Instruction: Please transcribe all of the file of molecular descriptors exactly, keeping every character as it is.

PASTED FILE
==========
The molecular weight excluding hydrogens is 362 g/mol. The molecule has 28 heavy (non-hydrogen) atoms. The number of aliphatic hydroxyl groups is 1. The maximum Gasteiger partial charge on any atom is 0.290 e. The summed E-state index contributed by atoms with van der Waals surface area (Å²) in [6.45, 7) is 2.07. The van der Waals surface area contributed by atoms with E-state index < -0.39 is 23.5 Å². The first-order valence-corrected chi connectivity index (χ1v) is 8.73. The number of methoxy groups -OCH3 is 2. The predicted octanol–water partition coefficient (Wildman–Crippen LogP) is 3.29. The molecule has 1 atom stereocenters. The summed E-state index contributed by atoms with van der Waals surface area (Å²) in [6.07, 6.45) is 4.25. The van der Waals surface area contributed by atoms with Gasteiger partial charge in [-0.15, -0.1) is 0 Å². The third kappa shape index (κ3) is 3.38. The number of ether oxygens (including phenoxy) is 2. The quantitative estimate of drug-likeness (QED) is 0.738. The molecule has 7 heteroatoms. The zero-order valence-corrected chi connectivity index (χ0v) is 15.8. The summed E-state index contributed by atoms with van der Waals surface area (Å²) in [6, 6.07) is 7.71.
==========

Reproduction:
The molecular weight excluding hydrogens is 362 g/mol. The molecule has 28 heavy (non-hydrogen) atoms. The number of aliphatic hydroxyl groups is 1. The maximum Gasteiger partial charge on any atom is 0.290 e. The summed E-state index contributed by atoms with van der Waals surface area (Å²) in [6.45, 7) is 2.07. The van der Waals surface area contributed by atoms with E-state index < -0.39 is 23.5 Å². The first-order valence-corrected chi connectivity index (χ1v) is 8.73. The number of methoxy groups -OCH3 is 2. The predicted octanol–water partition coefficient (Wildman–Crippen LogP) is 3.29. The molecule has 1 atom stereocenters. The summed E-state index contributed by atoms with van der Waals surface area (Å²) in [6.07, 6.45) is 4.25. The van der Waals surface area contributed by atoms with Gasteiger partial charge in [-0.15, -0.1) is 0 Å². The third kappa shape index (κ3) is 3.38. The number of ether oxygens (including phenoxy) is 2. The quantitative estimate of drug-likeness (QED) is 0.738. The molecule has 7 heteroatoms. The zero-order valence-corrected chi connectivity index (χ0v) is 15.8. The summed E-state index contributed by atoms with van der Waals surface area (Å²) in [6, 6.07) is 7.71.